A senior Intel executive confirmed an earlier report that the company’s code-named Ivy Bridge laptop microprocessor will be delayed from the spring until June.
Sean Maloney, executive vice president of Intel, said in an interview with the Financial Times that the 22-nanometer microprocessor will not ship in April as had been expected by analysts and computer makers.
DigiTimes reported on Feb. 16 that Intel had told computer makers to expect a delay in initial shipments of the processors, which will be used in Ultrabook laptops, which are thin and light high-performance machines that resemble Apple’s MacBook Air. Ten days ago, Intel declined comment, saying that Ivy Bridge was “on track for our spring 2012 launch, in line with previous guidance.”
It’s not clear why Intel waited this long to publicly confirm what computer makers had already been told. But Intel had never given a precise date for the mass shipments except to say spring. It’s quite a stretch to say that June shipments amount to a spring launch.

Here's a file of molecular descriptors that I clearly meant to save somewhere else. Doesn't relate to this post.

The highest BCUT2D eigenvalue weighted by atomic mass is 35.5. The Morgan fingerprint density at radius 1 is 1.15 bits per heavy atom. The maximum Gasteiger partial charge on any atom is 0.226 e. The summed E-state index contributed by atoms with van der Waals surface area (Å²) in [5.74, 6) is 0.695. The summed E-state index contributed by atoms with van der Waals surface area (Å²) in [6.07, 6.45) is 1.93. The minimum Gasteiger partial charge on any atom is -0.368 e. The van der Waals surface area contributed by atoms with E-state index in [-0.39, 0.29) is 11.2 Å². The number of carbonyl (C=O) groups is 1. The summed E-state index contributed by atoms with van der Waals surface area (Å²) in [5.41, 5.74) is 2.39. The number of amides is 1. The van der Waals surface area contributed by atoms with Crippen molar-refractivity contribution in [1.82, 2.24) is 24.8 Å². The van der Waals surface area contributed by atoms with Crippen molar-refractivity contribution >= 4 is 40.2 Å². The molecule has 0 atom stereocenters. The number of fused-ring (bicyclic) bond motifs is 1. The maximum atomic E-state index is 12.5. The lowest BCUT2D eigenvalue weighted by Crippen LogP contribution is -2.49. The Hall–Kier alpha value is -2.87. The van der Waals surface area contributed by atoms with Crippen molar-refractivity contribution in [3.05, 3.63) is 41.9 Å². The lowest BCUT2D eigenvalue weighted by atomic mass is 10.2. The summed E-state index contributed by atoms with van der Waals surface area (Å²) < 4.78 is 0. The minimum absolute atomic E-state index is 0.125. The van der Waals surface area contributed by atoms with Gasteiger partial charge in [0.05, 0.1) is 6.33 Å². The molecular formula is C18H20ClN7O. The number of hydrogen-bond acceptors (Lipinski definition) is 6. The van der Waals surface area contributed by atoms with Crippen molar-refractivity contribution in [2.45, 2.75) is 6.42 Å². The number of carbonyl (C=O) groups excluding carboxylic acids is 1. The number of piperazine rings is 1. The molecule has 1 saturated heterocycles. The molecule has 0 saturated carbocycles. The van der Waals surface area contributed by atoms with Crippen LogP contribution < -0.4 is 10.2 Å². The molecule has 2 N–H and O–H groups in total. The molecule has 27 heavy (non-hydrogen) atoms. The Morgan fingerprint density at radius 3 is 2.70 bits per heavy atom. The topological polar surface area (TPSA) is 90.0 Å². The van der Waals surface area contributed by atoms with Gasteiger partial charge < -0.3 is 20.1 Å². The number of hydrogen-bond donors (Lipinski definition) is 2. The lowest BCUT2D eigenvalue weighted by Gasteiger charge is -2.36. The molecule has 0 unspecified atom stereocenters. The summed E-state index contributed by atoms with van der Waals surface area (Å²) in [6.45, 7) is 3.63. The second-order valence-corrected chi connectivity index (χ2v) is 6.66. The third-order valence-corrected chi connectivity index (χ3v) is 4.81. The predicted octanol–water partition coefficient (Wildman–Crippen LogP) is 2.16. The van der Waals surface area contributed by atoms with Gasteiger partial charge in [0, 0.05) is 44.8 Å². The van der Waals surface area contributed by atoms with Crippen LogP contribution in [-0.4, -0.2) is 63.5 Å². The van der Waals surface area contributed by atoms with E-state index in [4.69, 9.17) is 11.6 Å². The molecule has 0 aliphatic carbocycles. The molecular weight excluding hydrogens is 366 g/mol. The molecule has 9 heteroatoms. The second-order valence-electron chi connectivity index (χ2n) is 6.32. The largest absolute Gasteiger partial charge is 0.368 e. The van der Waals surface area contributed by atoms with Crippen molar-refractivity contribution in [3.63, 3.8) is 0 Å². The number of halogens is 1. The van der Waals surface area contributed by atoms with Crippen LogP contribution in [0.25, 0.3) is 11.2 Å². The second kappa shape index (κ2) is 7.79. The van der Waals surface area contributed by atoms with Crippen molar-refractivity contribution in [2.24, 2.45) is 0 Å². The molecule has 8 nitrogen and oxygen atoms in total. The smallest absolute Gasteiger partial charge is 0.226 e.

“I think maybe it’s June now,” said Maloney to the Financial Times.
Intel plans a huge marketing campaign around Ultrabooks, but DigiTimes said that Intel will only ship a small volume of the processors in early April and mass shipments are not expected to occur until after June.
One of the reasons, DigiTimes said, is that the weaker economy has slowed demand for notebook computers, leaving computer makers with excess Sandy Bridge processors. The delay of the mass shipments will help minimize the impact on computer makers with big inventories.
Ivy Bridge is the successor to Intel’s Sandy Bridge family of chips, and it could be used in a wide variety of computers from laptops to servers. [Update: An Intel spokesman said that there has been no change to the guidance that Intel will launch the chips in the spring. A source familiar with the matter says that the delay will likely be a few weeks, but not 8 to 10 weeks as reported by others. ]